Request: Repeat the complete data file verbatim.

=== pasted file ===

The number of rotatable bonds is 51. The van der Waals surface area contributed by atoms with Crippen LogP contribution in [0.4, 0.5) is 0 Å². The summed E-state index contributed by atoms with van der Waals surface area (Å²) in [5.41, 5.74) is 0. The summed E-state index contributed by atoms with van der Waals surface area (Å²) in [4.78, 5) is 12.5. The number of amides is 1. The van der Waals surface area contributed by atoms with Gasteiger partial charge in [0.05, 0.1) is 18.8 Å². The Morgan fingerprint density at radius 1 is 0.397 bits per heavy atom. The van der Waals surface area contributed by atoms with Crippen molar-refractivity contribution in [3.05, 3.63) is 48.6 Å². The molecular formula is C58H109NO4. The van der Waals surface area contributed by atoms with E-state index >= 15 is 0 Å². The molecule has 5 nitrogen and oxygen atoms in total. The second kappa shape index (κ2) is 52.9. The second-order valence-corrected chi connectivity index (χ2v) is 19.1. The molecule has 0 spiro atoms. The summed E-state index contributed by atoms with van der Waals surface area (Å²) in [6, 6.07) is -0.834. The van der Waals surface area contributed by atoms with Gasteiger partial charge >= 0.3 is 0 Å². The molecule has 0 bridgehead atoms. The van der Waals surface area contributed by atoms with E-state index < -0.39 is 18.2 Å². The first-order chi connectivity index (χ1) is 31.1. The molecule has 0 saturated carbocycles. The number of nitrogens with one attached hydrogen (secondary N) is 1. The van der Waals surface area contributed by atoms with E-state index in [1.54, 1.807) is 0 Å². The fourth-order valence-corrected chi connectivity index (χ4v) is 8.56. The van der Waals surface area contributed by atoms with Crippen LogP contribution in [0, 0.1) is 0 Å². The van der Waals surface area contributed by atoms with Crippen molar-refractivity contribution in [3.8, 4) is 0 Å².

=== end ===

The number of rotatable bonds is 51. The van der Waals surface area contributed by atoms with Crippen LogP contribution in [0.4, 0.5) is 0 Å². The summed E-state index contributed by atoms with van der Waals surface area (Å²) in [5.41, 5.74) is 0. The summed E-state index contributed by atoms with van der Waals surface area (Å²) in [4.78, 5) is 12.5. The number of amides is 1. The van der Waals surface area contributed by atoms with Gasteiger partial charge in [0.05, 0.1) is 18.8 Å². The Morgan fingerprint density at radius 1 is 0.397 bits per heavy atom. The van der Waals surface area contributed by atoms with Crippen molar-refractivity contribution in [3.05, 3.63) is 48.6 Å². The molecular formula is C58H109NO4. The van der Waals surface area contributed by atoms with E-state index >= 15 is 0 Å². The molecule has 5 nitrogen and oxygen atoms in total. The second kappa shape index (κ2) is 52.9. The second-order valence-corrected chi connectivity index (χ2v) is 19.1. The molecule has 0 spiro atoms. The summed E-state index contributed by atoms with van der Waals surface area (Å²) in [6, 6.07) is -0.834. The van der Waals surface area contributed by atoms with Gasteiger partial charge >= 0.3 is 0 Å². The molecule has 0 bridgehead atoms. The van der Waals surface area contributed by atoms with E-state index < -0.39 is 18.2 Å². The first-order chi connectivity index (χ1) is 31.1. The molecule has 0 saturated carbocycles. The number of nitrogens with one attached hydrogen (secondary N) is 1. The van der Waals surface area contributed by atoms with E-state index in [1.54, 1.807) is 0 Å². The fourth-order valence-corrected chi connectivity index (χ4v) is 8.56. The van der Waals surface area contributed by atoms with Crippen LogP contribution in [0, 0.1) is 0 Å². The van der Waals surface area contributed by atoms with Crippen molar-refractivity contribution in [3.8, 4) is 0 Å².